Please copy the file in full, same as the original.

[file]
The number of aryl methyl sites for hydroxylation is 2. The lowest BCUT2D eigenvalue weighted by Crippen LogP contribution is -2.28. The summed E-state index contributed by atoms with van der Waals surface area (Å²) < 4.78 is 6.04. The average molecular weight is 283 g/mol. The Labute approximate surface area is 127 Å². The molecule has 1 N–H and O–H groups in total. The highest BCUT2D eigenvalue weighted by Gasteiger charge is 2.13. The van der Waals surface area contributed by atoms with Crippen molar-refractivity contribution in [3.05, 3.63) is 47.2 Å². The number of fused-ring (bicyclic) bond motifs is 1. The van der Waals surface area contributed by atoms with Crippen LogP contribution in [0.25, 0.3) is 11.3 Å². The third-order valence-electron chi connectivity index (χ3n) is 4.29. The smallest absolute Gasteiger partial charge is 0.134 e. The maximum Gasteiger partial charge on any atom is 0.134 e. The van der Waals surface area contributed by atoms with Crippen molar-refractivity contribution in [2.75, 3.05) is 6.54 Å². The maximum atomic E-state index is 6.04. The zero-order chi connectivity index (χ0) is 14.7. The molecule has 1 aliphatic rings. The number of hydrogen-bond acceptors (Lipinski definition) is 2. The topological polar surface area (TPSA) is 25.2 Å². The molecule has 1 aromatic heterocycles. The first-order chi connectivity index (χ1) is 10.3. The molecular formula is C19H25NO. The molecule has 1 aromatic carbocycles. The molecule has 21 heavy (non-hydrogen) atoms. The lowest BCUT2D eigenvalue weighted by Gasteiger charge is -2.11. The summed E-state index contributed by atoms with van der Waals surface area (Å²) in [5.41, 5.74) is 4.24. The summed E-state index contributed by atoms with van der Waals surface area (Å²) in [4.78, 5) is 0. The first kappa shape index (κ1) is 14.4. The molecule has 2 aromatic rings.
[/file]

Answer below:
The number of aryl methyl sites for hydroxylation is 2. The lowest BCUT2D eigenvalue weighted by Crippen LogP contribution is -2.28. The summed E-state index contributed by atoms with van der Waals surface area (Å²) < 4.78 is 6.04. The average molecular weight is 283 g/mol. The Labute approximate surface area is 127 Å². The molecule has 1 N–H and O–H groups in total. The highest BCUT2D eigenvalue weighted by Gasteiger charge is 2.13. The van der Waals surface area contributed by atoms with Crippen molar-refractivity contribution in [3.05, 3.63) is 47.2 Å². The number of fused-ring (bicyclic) bond motifs is 1. The van der Waals surface area contributed by atoms with Crippen LogP contribution in [0.25, 0.3) is 11.3 Å². The third-order valence-electron chi connectivity index (χ3n) is 4.29. The smallest absolute Gasteiger partial charge is 0.134 e. The maximum Gasteiger partial charge on any atom is 0.134 e. The van der Waals surface area contributed by atoms with Crippen molar-refractivity contribution in [2.75, 3.05) is 6.54 Å². The maximum atomic E-state index is 6.04. The zero-order chi connectivity index (χ0) is 14.7. The molecule has 1 aliphatic rings. The number of hydrogen-bond acceptors (Lipinski definition) is 2. The topological polar surface area (TPSA) is 25.2 Å². The molecule has 1 aromatic heterocycles. The first-order chi connectivity index (χ1) is 10.3. The molecular formula is C19H25NO. The molecule has 1 aromatic carbocycles. The molecule has 21 heavy (non-hydrogen) atoms. The lowest BCUT2D eigenvalue weighted by Gasteiger charge is -2.11. The summed E-state index contributed by atoms with van der Waals surface area (Å²) in [5.41, 5.74) is 4.24. The summed E-state index contributed by atoms with van der Waals surface area (Å²) in [4.78, 5) is 0. The first kappa shape index (κ1) is 14.4. The molecule has 2 aromatic rings.